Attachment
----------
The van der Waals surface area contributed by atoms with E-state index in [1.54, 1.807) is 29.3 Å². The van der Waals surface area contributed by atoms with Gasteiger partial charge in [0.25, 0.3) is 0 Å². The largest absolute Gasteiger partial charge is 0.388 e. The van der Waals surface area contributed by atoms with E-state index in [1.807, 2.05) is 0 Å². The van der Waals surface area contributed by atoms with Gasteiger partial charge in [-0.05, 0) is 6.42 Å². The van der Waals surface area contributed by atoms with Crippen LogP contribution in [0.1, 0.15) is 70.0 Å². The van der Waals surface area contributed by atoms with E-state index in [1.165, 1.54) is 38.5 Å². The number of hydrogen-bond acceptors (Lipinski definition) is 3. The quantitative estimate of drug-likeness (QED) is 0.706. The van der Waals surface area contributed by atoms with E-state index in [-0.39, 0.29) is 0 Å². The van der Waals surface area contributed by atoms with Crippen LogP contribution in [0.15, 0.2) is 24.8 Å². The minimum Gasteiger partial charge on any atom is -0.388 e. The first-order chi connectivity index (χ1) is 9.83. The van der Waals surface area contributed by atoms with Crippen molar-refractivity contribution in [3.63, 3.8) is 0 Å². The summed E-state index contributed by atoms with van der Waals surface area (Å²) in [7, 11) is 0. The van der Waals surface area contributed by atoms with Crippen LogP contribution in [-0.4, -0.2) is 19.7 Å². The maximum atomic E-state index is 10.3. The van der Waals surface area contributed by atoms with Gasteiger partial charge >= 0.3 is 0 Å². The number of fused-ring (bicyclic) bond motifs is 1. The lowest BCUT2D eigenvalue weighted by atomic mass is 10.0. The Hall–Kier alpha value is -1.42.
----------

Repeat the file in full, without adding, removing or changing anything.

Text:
The van der Waals surface area contributed by atoms with E-state index in [1.54, 1.807) is 29.3 Å². The van der Waals surface area contributed by atoms with Gasteiger partial charge in [0.25, 0.3) is 0 Å². The largest absolute Gasteiger partial charge is 0.388 e. The van der Waals surface area contributed by atoms with E-state index in [1.807, 2.05) is 0 Å². The van der Waals surface area contributed by atoms with Gasteiger partial charge in [-0.05, 0) is 6.42 Å². The van der Waals surface area contributed by atoms with Crippen LogP contribution in [0.1, 0.15) is 70.0 Å². The van der Waals surface area contributed by atoms with E-state index in [1.165, 1.54) is 38.5 Å². The number of hydrogen-bond acceptors (Lipinski definition) is 3. The quantitative estimate of drug-likeness (QED) is 0.706. The van der Waals surface area contributed by atoms with E-state index in [-0.39, 0.29) is 0 Å². The van der Waals surface area contributed by atoms with Crippen LogP contribution in [0.15, 0.2) is 24.8 Å². The minimum Gasteiger partial charge on any atom is -0.388 e. The first-order chi connectivity index (χ1) is 9.83. The van der Waals surface area contributed by atoms with Crippen molar-refractivity contribution in [3.63, 3.8) is 0 Å². The summed E-state index contributed by atoms with van der Waals surface area (Å²) in [7, 11) is 0. The van der Waals surface area contributed by atoms with Crippen LogP contribution in [-0.4, -0.2) is 19.7 Å². The maximum atomic E-state index is 10.3. The van der Waals surface area contributed by atoms with Gasteiger partial charge >= 0.3 is 0 Å². The number of fused-ring (bicyclic) bond motifs is 1. The lowest BCUT2D eigenvalue weighted by atomic mass is 10.0. The Hall–Kier alpha value is -1.42.